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-   -   Dual xeon? or Dual i7 (http://www.cfd-online.com/Forums/hardware/102951-dual-xeon-dual-i7.html)

cartman June 7, 2012 01:36

Dual xeon? or Dual i7
 
Hi,


first of all, I'm not good at english,
forgive my mistakes(spell, grammer etc.) please :D



I'll going to buy a new workstation which have two CPUs(for unning fluent):D.

here is a problem that I have to assemble the workstation with limited cost.

so I considered xeon e5650(12M Cache, 2.40 GHz, 5.86 GT/s, quad core),


someone advised me to buy double i7 for workstation,(he doesn't know about

CFD, but is good at assembling a computer)

the i7 has better performance even though it is cheaper than xeon

please guide me to select wise one :D


tnx for your attention and I 'll wait for your reply




Cartman

scipy June 7, 2012 03:49

Let's try to clear some stuff up.

1. There is no E5650 Xeon. What you listed here is the E5620 processor and what carries the 5650 tag is the X5650 (six core) which is out of your price range if you are trying to stay withing a tight budget.

2. There is no dual/double i7. There can be two i7 workstations connected over the network, but if you are not a computer power user (and very familiar/comfortable with hardware and networks) you should really stay away from this option.

So, what you should do is get a Dual E5620 workstation. It has a triple channel memory controller onboard and a ~26 GB/s memory bandwith, while the i7's you could afford sport only a dual channel and around 21 GB/s (memory bandwith is crucial for CFD performance). The ECC RAM will cost you a bit more (unless you don't need a lot of RAM, in which case you can go for a dual socket 1366 board that supports unbuffered RAM up to 64-96 GB), but overall it's still a much cheaper and hassle-free solution to have everything in one case and under one operating system.

Stay away from your hardware guru friend. :)

cartman June 7, 2012 05:09

thanks for your reply scipy!


sorry about misstyping:z

E5620 is right

I have no idea with 'clustring' right now

so xeon will be an answer :D




ps.

http://www.asus.com/Motherboards/Int...011/Z9PED8_WS/

this guy looks acceptable for dual -i7 CPUs

scipy June 7, 2012 05:16

Quote:

Originally Posted by cartman (Post 365209)
ps.

http://www.asus.com/Motherboards/Int...011/Z9PED8_WS/

this guy looks acceptable for dual -i7 CPUs

No, it does not. I repeat, there is no dual i7! This is a motherboard for Dual E5 series Xeon cpus which cost 1000-2000 euros per CPU, so.. stay away from silly ideas. Look for a dual socket 1366 motherboard, not dual socket 2011.

CapSizer June 7, 2012 07:48

Quote:

Originally Posted by scipy (Post 365212)
No, it does not. I repeat, there is no dual i7! This is a motherboard for Dual E5 series Xeon cpus which cost 1000-2000 euros per CPU, so.. stay away from silly ideas. Look for a dual socket 1366 motherboard, not dual socket 2011.

Well ... that board will work for dual E5-2620 CPU's (Around USD 650 each). I'm not saying that it is a better option than anything else, but it is certainly not unreasonable. FWIW, if you are trying to figure out realistic options, take a look at http://www.elnexus.com/default.aspx , which will allow you to custom-configure and price a dual or quad-socket workstation. A realistic bottom of the range dual E5-2620 comes in at USD 3650.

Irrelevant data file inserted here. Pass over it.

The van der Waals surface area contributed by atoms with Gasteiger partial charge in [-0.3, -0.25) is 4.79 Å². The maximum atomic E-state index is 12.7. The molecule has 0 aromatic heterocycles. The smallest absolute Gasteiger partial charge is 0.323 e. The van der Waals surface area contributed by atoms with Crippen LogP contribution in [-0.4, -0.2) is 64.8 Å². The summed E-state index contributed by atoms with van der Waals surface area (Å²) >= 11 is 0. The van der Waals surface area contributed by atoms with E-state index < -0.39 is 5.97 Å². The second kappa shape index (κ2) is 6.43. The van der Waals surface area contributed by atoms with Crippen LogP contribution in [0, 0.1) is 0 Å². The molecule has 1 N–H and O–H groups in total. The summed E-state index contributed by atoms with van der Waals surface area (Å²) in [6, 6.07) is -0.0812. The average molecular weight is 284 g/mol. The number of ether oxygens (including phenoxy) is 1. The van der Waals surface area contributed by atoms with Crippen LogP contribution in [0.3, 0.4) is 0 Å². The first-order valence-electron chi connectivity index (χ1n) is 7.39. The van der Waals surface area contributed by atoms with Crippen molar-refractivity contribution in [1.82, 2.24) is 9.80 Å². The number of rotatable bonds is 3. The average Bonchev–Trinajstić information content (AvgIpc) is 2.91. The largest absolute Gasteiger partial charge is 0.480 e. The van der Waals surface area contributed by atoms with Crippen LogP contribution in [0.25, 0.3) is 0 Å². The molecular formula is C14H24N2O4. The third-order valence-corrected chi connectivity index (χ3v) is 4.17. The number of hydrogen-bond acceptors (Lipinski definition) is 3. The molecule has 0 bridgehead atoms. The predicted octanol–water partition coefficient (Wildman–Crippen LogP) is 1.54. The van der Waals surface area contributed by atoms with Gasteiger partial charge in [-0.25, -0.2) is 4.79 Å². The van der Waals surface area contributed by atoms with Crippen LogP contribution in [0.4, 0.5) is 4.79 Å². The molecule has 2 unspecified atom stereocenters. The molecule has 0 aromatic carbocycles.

cartman June 7, 2012 09:59

I appreciate your information, CapSizer

that sites looks very useful for me :D

I think that I 'll go with 2-way Xeon

abdul099 June 8, 2012 03:33

As an additional explanation to scipy's post: The main difference (the most important for us "high-end users") between is the additional QPI link of the Xeon cpu's intended for dual socket systems. This QPI link allows the cpu's to bypass the RAM when to communicate.

i7 don't have this QPI link. Assumed, there would be two i7 on the same board, the communication would need to take place via RAM, which is pretty slow compared to the QPI link. So it doesn't make any sense and therefore you will most likely not be able to build a decent dual i7 system.

cartman June 8, 2012 05:10

thanks, abdul099

that was really nice information for me:D



can i ask additional question?

does windows7(64bit) supports dual-xeon hardware?

evcelica June 8, 2012 19:42

1.) The first thing you should think about is how many cores will you be able to run. If you do not have HPC licenses and will be running on one core, then a dual Xeon would not be a very wise investment.

2.) The Xeon E5620 is a dinosaur, and while it does have triple channel memory, it is only rated for 800/1033 MHz memory speeds. Plus the CPU itself is very weak. Even a single i7-2600K would blow two of these away no problem. If you are really considering buying these processors, then I have some really nice VHS tapes to sell you too!
If you are going for dual Xeon, or even single Xeon, get the new E5-series, they have a MUCH better architecture and quad channel memory.

3.) You said limited budget, but never gave what that was, which will make a big difference in choosing the best parts within that budget.

4.) Windows 7 64 bit supports dual processors no problem, but you have to get professional or better to use more than 16GB of ram.

5.) If you can't afford Dual-Xeon, consider the i7-3930K, its by far the fastest per dollar processor on the market, is very tweak-able, and you can run insane RAM speeds like 2133MHz+, quad channel.


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